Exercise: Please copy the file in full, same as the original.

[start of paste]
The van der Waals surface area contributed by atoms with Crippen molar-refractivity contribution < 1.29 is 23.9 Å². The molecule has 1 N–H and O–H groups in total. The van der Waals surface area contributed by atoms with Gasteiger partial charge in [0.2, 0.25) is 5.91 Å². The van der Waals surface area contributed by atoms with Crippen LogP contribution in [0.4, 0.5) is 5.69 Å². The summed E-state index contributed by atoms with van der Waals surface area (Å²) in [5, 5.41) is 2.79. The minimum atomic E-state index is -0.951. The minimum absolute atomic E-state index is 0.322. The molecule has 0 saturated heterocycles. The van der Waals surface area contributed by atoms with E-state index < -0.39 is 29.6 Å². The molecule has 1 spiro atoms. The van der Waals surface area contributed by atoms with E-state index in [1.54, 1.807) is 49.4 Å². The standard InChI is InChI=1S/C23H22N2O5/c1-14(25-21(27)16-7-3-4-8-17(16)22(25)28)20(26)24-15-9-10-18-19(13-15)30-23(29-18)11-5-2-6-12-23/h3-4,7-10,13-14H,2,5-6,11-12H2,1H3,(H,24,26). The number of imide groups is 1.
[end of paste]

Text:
The van der Waals surface area contributed by atoms with Crippen molar-refractivity contribution < 1.29 is 23.9 Å². The molecule has 1 N–H and O–H groups in total. The van der Waals surface area contributed by atoms with Gasteiger partial charge in [0.2, 0.25) is 5.91 Å². The van der Waals surface area contributed by atoms with Crippen LogP contribution in [0.4, 0.5) is 5.69 Å². The summed E-state index contributed by atoms with van der Waals surface area (Å²) in [5, 5.41) is 2.79. The minimum atomic E-state index is -0.951. The minimum absolute atomic E-state index is 0.322. The molecule has 0 saturated heterocycles. The van der Waals surface area contributed by atoms with E-state index < -0.39 is 29.6 Å². The molecule has 1 spiro atoms. The van der Waals surface area contributed by atoms with E-state index in [1.54, 1.807) is 49.4 Å². The standard InChI is InChI=1S/C23H22N2O5/c1-14(25-21(27)16-7-3-4-8-17(16)22(25)28)20(26)24-15-9-10-18-19(13-15)30-23(29-18)11-5-2-6-12-23/h3-4,7-10,13-14H,2,5-6,11-12H2,1H3,(H,24,26). The number of imide groups is 1.